The Central Epidemic Command Center (CECC) yesterday expanded the eligibility for the Moderna COVID-19 vaccine to all healthcare workers and non-healthcare workers in the highest vaccine priority group.
The center said that 75,000 doses of the vaccine — half of the first batch Taiwan has received — were on Wednesday distributed to hospitals across the nation with specialized COVID-19 rooms, negative pressure wards and testing services.
Thus far, they had only been offered to frontline healthcare workers and non-healthcare workers at the designated hospitals, it said.
Minister of Health and Welfare Chen Shih-chung (陳時中), who heads the center, said that the eligibility was expanded to speed up the vaccination process.
All people in the first priority group, including “registered healthcare workers and non-healthcare workers at hospitals, clinics and other healthcare facilities,” as well as “non-healthcare workers at centralized quarantine facilities” were eligible, he said.
A total of 6,171 doses of the AstraZeneca COVID-19 vaccine and 9,507 doses of the Moderna vaccine had as of Friday been administered across the nation, CECC data showed.
Photo: Liu Hsiao-hsin, Taipei Times
The AstraZeneca vaccine and the Moderna vaccine use different types of technology, so it does not recommend that a person be given one jab of one brand and another of the other brand, unless a serious allergic or adverse reaction occurs after the fist inoculation, the center said.
On Friday, the CECC said that 500,000 doses of a batch of 1.24 million AstraZeneca vaccines donated by Japan had been distributed to local governments, and could be administered to eligible people in the top six priority groups.
The vaccinations should begin on Tuesday next week, Chen said yesterday, adding that people in the top three priority groups who have not received a first dose would be eligible.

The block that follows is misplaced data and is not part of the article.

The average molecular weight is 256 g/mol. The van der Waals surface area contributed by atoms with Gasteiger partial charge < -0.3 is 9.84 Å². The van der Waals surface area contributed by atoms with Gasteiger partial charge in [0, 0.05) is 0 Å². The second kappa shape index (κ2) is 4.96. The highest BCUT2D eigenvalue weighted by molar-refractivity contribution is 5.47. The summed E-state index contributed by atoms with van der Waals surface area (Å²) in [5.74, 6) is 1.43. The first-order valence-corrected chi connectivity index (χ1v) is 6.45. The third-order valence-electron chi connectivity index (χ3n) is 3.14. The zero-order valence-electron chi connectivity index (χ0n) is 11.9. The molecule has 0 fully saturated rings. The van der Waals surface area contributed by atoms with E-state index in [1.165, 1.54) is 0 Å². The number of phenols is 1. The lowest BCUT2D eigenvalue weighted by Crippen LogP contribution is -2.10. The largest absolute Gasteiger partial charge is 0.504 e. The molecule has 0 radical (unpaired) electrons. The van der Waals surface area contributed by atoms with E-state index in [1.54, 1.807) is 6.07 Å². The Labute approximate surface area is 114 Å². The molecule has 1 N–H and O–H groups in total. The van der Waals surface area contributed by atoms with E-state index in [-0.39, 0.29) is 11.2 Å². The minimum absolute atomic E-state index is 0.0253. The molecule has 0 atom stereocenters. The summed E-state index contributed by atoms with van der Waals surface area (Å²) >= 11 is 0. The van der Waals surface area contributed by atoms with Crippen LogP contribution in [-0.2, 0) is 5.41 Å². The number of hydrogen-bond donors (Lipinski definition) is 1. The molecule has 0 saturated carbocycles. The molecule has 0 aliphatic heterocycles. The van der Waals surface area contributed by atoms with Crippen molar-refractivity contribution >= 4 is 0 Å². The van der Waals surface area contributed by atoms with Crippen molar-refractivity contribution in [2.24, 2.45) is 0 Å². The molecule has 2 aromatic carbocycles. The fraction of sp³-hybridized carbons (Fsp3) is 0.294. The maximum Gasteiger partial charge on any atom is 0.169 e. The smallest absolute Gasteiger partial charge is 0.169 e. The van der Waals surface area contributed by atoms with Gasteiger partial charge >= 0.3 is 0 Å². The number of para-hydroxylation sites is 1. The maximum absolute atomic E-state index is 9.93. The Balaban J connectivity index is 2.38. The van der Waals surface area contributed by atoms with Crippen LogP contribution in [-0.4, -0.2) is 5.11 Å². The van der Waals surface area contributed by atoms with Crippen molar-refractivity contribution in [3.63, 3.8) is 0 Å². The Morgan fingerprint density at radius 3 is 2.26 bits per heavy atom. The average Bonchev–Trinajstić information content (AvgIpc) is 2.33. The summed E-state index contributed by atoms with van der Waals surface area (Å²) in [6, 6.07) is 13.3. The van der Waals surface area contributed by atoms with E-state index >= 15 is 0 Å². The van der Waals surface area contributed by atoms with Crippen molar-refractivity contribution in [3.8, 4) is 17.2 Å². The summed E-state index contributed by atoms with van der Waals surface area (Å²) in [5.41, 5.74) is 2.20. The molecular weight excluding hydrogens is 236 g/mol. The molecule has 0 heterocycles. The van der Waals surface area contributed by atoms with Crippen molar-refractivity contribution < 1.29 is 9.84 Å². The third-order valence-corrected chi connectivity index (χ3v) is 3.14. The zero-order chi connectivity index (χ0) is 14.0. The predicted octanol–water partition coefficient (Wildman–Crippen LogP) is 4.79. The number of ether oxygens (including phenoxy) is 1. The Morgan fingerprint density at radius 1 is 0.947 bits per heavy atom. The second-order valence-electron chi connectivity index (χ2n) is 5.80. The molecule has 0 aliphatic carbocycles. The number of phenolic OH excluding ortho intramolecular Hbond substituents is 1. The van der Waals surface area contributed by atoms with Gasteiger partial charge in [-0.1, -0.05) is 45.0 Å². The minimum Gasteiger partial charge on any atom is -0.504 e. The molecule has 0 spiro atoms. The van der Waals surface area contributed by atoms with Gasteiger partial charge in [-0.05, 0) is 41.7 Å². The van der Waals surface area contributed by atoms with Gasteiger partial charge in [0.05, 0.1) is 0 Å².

Photo: Wang Shan-yen, Taipei Times
Long-term care center workers and residents, and dialysis patients would also be eligible, he said, adding that the doses would be administered to the respective groups at the centers and dialysis facilities.
Members of the general public aged 75 or older (born before or on Dec. 31, 1946), Aborigines aged 64 or older (born before or on Dec. 31, 1956) and everyone who has received a first dose 10 to 12 weeks earlier would also be eligible, Chen said.
Local governments should follow a set of principles when offering the AstraZeneca vaccines, Chen said.
Only eligible people should be given the vaccines; local governments should implement social distancing measures at vaccine sites; they should publicize vaccine locations on their Web sites and inform the CECC about the sites; and they should set up vaccine information hotlines, Chen said.
Prosecutors and forensic scientists might be added to the vaccine priority list, as those groups frequently come into contact with the bodies of those who died from COVID-19, Chen said.
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